9 December 2015 | PARIS | The Paris Patchwork Climate Accord is taking shape in evening plenaries here as negotiators continue to work on a streamlined negotiating text that emerged shortly after US Secretary of State John Kerry announced that that the United States would double adaptation finance, from $400 million to $800 million, by 2020. The current text explicitly recognizes the need to save forests and Reduce Emissions from Deforestation and Degradation (REDD), a once contentious set of processes that have now gained almost universal acceptance.
“The REDD+ section (Article 3bis) contains completely new text, and we are beginning to see the clear emergence of a REDD+ package,” wrote Gustavo Silva-Chávez, Program Manager of the REDDX climate-finance tracking iniative, on the Forest Trends blog (Forest Trends is Ecosystem Marketplace’s publisher). “The first sentence clearly calls for all countries to ‘conserve and enhance…sinks and reservoirs of GHG’ – this is UN speak for forests – and makes a clear reference to the 1992 UN Framework Convention on Climate Change. Making such an unequivocal reference to the Convention clearly signals its importance in the overall text.
“Although the acronym REDD+ does not appear, the official title (Reducing Emissions from Deforestation and forest Degradation) is clearly in here. At the end of the paragraph there are clear reference to previous COP REDD+ decisions, including the Warsaw Framework. It looks short and simple on paper, but this paragraph is the ‘on’ switch for REDD+.”
He cautions, however, that two days of negotiations remain, and it isn’t over until it’s over.
For more on the emergence of forests as a cornerstone of this year’s accord read:
- Paris And The Amazing Technicolor Charm-Quilt: Why This Year’s Climate Talks Really Are Different
- Forests Look Set To Play Big Role In Paris Patchwork Climate Accord
“All the elements for a strong and equitable agreement are still in the latest, shorter draft,” says Jennifer Morgan, Global Director of the Climate Program at the World Resources Institute (WRI). “There is clearly an immense amount of work to be done here in Paris, but things are starting to come together..”
Hooray for Forests, but What About the Rest of Nature?
“In the big scheme of things, an article that everyone understands as the REDD article is as good as it gets,” said Alistair Graham of Humane Society International, an Australian-based environmental NGO. Graham is part of the REDD+ Safeguards Working Group (RSWG), a consortium of indigenous organizations and civil society that focuses on the co-benefits of REDD+.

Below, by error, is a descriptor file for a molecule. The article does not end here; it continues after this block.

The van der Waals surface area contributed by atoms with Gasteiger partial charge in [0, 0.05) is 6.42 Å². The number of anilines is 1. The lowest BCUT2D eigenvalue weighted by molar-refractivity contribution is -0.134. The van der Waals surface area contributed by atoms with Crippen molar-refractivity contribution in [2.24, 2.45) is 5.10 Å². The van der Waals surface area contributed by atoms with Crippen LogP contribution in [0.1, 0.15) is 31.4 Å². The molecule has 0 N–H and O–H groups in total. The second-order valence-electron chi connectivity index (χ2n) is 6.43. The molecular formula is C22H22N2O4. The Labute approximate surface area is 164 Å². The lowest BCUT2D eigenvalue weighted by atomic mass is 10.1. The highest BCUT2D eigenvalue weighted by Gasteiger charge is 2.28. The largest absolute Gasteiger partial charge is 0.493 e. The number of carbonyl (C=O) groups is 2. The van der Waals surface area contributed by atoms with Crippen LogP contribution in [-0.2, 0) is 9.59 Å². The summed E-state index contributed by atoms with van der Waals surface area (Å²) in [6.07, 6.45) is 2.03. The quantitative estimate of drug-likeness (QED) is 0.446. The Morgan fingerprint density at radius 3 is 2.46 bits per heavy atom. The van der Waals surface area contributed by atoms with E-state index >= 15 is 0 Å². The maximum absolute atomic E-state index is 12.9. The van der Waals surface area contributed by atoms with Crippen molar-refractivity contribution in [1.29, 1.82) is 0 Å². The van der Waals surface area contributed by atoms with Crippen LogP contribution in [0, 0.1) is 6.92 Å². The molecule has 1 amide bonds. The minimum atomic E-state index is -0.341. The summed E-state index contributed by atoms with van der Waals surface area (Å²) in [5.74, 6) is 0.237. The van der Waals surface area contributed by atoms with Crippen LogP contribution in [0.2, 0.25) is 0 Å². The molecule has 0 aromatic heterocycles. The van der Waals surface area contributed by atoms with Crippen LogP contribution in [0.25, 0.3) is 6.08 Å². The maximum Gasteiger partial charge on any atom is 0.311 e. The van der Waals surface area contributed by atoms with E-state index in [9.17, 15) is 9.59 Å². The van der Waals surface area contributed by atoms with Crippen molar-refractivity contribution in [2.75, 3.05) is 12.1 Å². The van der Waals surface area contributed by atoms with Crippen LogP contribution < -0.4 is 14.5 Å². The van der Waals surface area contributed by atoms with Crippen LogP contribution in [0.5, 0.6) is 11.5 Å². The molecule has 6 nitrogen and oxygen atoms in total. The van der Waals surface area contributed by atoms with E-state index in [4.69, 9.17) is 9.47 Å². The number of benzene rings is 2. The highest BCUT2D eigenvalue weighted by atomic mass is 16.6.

The RSWG is, however, asking for more in the larger picture, in the context of the non-carbon co-benefits that have to do with biodiversity and human rights. The group is concerned about ecosystem integrity, which is a holistic approach that looks far past the carbon or forest even, at the overall wellbeing of an ecosystem.
“The text does have reference to greater ecosystems, it’s just that those references aren’t strong enough,” said Jakob Kronik, the Director of International Cooperation at Forests of the World. “We’re trying to widen this and not just talk about REDD or forests and it’s important that these issues are talked about in the coming 48 hours.”
Big Picture Problems
As it stands, a mention of ecosystem integrity is reduced to a note in the preambular portion of the draft agreement. And since the preamble portion is aspirational, it doesn’t indicate action. This is far removed from the 1992 Convention as it mentions ecosystems seven times.
“This agreement represents a major backslide on the convention itself. Now we’re fighting to get reference to ensuring the integrity of ecosystems in all climate actions,” Rosalind Reeve, a Senior Fellow at the Ateneo School of Government in Manilla, said.
So the RSWG is pushing for explicit mention of ecosystem integrity within several parts of the text, including its purpose and mitigation sections.
Having said that, Kronik and Graham are pleased with REDD’s inclusion thus far. They both note REDD+ will develop and countries will implement it in the varying ways they regard it: as a process, package, framework, mechanism or other.
“If it’s in an article, then it’s in the agreement. And we know what it’s about and we’ll find the best way to work it out,” Kronik said.
- For additional reactions, read EM LiveBlog: New Climate Text Is Lean, Clean, And REDD Ready
Into the Weeds
In terms of what’s different from the previous text, Morgan highlighted adaptation where a more robust article is directly linked to global stock take. It also includes language regarding adaptation plans and communication, where nations will update and review ongoing strategies.
Capacity building was ramped up as well in the new version, which is a step forward, Morgan said. And there’s also text mentioning revisiting country climate action plans, or Intended Nationally Contributed Contributions (INDCs) in five or six years, depending on the country, to update objectives.
However, there wasn’t any progress on usual sticking points such as loss and damage and transparency. The challenge surrounding transparency, Morgan explained, is primarily over if countries should have one or two systems.
Finance remains an issue as Morgan noted developed nations aren’t taking the lead.
Negotiators have since reconvened with a new draft text expected tomorrow morning.